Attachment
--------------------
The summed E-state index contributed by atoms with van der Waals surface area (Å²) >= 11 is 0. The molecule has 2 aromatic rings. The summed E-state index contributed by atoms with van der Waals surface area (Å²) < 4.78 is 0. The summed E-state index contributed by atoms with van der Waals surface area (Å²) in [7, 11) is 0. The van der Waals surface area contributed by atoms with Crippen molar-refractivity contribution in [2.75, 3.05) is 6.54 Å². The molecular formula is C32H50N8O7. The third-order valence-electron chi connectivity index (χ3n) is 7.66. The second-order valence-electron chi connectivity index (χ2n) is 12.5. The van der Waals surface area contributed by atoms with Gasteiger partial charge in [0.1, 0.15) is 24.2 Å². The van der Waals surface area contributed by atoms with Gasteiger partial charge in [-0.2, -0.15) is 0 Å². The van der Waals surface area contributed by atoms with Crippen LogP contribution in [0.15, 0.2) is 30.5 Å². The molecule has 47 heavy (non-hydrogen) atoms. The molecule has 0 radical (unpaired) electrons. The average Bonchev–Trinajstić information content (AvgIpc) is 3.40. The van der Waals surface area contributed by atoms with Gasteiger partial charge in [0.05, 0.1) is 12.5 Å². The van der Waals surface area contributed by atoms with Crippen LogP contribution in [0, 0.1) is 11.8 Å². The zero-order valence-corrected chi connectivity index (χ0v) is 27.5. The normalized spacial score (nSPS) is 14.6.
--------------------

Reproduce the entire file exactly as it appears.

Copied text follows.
The summed E-state index contributed by atoms with van der Waals surface area (Å²) >= 11 is 0. The molecule has 2 aromatic rings. The summed E-state index contributed by atoms with van der Waals surface area (Å²) < 4.78 is 0. The summed E-state index contributed by atoms with van der Waals surface area (Å²) in [7, 11) is 0. The van der Waals surface area contributed by atoms with Crippen molar-refractivity contribution in [2.75, 3.05) is 6.54 Å². The molecular formula is C32H50N8O7. The third-order valence-electron chi connectivity index (χ3n) is 7.66. The second-order valence-electron chi connectivity index (χ2n) is 12.5. The van der Waals surface area contributed by atoms with Gasteiger partial charge in [0.1, 0.15) is 24.2 Å². The van der Waals surface area contributed by atoms with Gasteiger partial charge in [-0.2, -0.15) is 0 Å². The van der Waals surface area contributed by atoms with Crippen LogP contribution in [0.15, 0.2) is 30.5 Å². The molecule has 47 heavy (non-hydrogen) atoms. The molecule has 0 radical (unpaired) electrons. The average Bonchev–Trinajstić information content (AvgIpc) is 3.40. The van der Waals surface area contributed by atoms with Gasteiger partial charge in [0.05, 0.1) is 12.5 Å². The van der Waals surface area contributed by atoms with Crippen LogP contribution in [0, 0.1) is 11.8 Å². The zero-order valence-corrected chi connectivity index (χ0v) is 27.5. The normalized spacial score (nSPS) is 14.6.